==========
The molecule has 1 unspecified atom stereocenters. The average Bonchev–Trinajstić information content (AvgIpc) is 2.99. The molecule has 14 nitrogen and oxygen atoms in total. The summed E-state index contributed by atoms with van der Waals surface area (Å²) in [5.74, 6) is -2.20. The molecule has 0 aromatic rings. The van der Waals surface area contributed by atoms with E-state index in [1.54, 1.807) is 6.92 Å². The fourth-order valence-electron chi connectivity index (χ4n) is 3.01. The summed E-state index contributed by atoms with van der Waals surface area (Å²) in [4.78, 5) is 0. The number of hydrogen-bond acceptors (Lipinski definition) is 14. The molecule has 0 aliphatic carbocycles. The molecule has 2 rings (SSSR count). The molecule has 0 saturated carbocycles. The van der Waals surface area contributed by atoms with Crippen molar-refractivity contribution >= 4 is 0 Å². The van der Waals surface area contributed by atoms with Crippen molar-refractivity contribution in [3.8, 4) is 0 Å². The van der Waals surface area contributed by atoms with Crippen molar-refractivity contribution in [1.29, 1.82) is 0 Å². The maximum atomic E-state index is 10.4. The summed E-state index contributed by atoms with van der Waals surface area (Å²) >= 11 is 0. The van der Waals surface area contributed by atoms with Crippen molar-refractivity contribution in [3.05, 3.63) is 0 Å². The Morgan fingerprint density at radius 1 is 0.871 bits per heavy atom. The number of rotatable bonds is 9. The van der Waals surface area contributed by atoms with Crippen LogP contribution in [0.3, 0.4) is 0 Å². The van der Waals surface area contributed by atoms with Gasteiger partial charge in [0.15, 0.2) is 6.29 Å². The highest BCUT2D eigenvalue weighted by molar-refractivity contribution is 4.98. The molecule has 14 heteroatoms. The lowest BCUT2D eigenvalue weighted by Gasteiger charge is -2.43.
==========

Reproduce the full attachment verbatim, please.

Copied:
The molecule has 1 unspecified atom stereocenters. The average Bonchev–Trinajstić information content (AvgIpc) is 2.99. The molecule has 14 nitrogen and oxygen atoms in total. The summed E-state index contributed by atoms with van der Waals surface area (Å²) in [5.74, 6) is -2.20. The molecule has 0 aromatic rings. The van der Waals surface area contributed by atoms with E-state index in [1.54, 1.807) is 6.92 Å². The fourth-order valence-electron chi connectivity index (χ4n) is 3.01. The summed E-state index contributed by atoms with van der Waals surface area (Å²) in [4.78, 5) is 0. The number of hydrogen-bond acceptors (Lipinski definition) is 14. The molecule has 0 aliphatic carbocycles. The molecule has 2 rings (SSSR count). The molecule has 0 saturated carbocycles. The van der Waals surface area contributed by atoms with Crippen molar-refractivity contribution >= 4 is 0 Å². The van der Waals surface area contributed by atoms with Crippen molar-refractivity contribution in [3.8, 4) is 0 Å². The van der Waals surface area contributed by atoms with Crippen molar-refractivity contribution in [1.29, 1.82) is 0 Å². The maximum atomic E-state index is 10.4. The summed E-state index contributed by atoms with van der Waals surface area (Å²) >= 11 is 0. The van der Waals surface area contributed by atoms with Crippen molar-refractivity contribution in [3.05, 3.63) is 0 Å². The Morgan fingerprint density at radius 1 is 0.871 bits per heavy atom. The number of rotatable bonds is 9. The van der Waals surface area contributed by atoms with Crippen LogP contribution in [0.3, 0.4) is 0 Å². The van der Waals surface area contributed by atoms with Gasteiger partial charge in [0.15, 0.2) is 6.29 Å². The highest BCUT2D eigenvalue weighted by molar-refractivity contribution is 4.98. The molecule has 14 heteroatoms. The lowest BCUT2D eigenvalue weighted by Gasteiger charge is -2.43.